According to the financial report of the company, Tata Salt reaches 143 million households across the country annually. The total sales volumes for salt have grown by about 2.3 per cent from 2016 fiscal to 2017 fiscal, while Tata Salt grew by about 4.28 per cent during the same time.
“We have always been growing faster than the category, but this year, we are expecting a growth much higher than the last three years, especially catalysed by the new campaign,” said Boke.
Speaking about the growth plans he said, “The first avenue of growth is how you increase the penetration. One of the ways to look at it is that we have the scope to grab rest of the 74-75 per cent market share. So there’s a need to find ways to convince people to use better quality salt. The second avenue is to upgrade people from the basic Tata Salt Classic to the advanced variants.”
The company is hence, spending huge on promoting this positioning of ‘Desh Ki Sehat, Desh Ka Namak’. Boke puts it as an important strategic campaign for the company. “We are expecting a strong impact in the market, in terms of the buzz and awareness that it creates. The share of voice in the salt category during this campaign would be around 80 per cent.”
Tata Salt is a 35-year-old brand but it has launched variants that are priced higher and cater to a more health conscious consumers. Of all the variants, Tata Salt Lite grew by 10.65 per cent and achieved a sale volume of 19,619 tonnes in financial year 2016-17, says the company’s report. But the other variants –Tata Salt Plus, Tata Salt Crystal and rock salt–are still at miniscule percentages. Asked about the contribution of these variants, Boke said, “It is still majorly driven by Tata Salt Classic, which is a 35-year-old brand. All the other variants were launched in the last two to three years. We are seeing huge potential for the variants and have seen a significant jump, but Classic is contributing the most in the business. Tata Salt Lite is for hypertension, Tata Salt Plus for iron deficiency. Then there are Himalayan rock salt and Tata Salt Crystal (sea-salt).”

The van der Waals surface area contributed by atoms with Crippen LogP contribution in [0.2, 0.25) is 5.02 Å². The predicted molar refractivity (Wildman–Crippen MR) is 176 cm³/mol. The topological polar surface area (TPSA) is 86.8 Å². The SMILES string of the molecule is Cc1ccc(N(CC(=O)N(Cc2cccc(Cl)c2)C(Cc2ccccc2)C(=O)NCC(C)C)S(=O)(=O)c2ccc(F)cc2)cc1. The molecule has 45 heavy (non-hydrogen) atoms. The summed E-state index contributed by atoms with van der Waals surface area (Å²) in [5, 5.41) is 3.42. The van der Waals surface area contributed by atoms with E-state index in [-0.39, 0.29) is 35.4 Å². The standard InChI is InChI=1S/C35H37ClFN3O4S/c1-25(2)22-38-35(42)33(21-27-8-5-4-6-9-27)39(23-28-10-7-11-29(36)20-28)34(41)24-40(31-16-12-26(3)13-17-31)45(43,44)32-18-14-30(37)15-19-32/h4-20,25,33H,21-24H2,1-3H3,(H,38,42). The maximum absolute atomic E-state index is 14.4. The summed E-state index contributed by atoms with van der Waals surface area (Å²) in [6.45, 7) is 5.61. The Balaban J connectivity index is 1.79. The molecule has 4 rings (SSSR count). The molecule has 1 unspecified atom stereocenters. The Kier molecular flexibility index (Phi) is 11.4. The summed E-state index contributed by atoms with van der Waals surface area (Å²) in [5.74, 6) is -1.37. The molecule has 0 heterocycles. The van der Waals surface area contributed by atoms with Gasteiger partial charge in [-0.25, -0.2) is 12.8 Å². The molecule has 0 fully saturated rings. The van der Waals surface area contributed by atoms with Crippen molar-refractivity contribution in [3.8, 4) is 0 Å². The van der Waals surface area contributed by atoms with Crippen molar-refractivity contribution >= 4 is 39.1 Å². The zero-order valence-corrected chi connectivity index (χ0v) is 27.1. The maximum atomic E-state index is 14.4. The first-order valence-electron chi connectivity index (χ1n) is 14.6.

As mentioned in the annual report of the company, the estimated annual consumption of edible salt in India is six million tonnes and the demand is growing at the rate of 1.5 per cent. The company notes in the report, “The market continues to move towards a higher share of branded salt with the continuing awareness of better product quality, visible purity and iodine content. Specialty salts like rock salt and black salt have increased presence in modern format stores.”
While the company is aiming at a faster growth rate in the future, the category also has a certain set of challenges in marketing faced by the category. Salt is an essential commodity, but there are too many brands and to make marketing work, the companies keep trying to give their best. Boke points out three major marketing challenges, “We are a brand of a huge size. The first challenge is how to grow our consumer base from here on. It gets difficult after you reach this size. Second, is the consumer perception about salt, which has been negative for health. Salt is essential for the body for the electrolyte balance. Eliminating negative perception about the category is a challenge and the third aspect is to enhance distribution network to ensure that great quality product is transported at a minimum cost in the internal regions.”
Since taxes on salt did not change with GST implementation, the company had no impact. However, demonetisation had hit the business for about 15 days, but later it was resolved majorly because salt is an essential commodity for the household.
The total packaged salt market constitutes about 85 per cent of the total population. The rest of the population still consumes loose salt. The average expenditure on salt stands at Rs 8-10, against Rs 18 that Tata Salt Classic costs. Answering how difficult it is to convince a consumer to make this jump, Boke said, “If there is a value proposition, the consumer might be ready to migrate. Even if the gap between Rs 10 and 18 is looking huge, a household requires not more than one to two packets a month. So at that level, the increase in cost is not much.”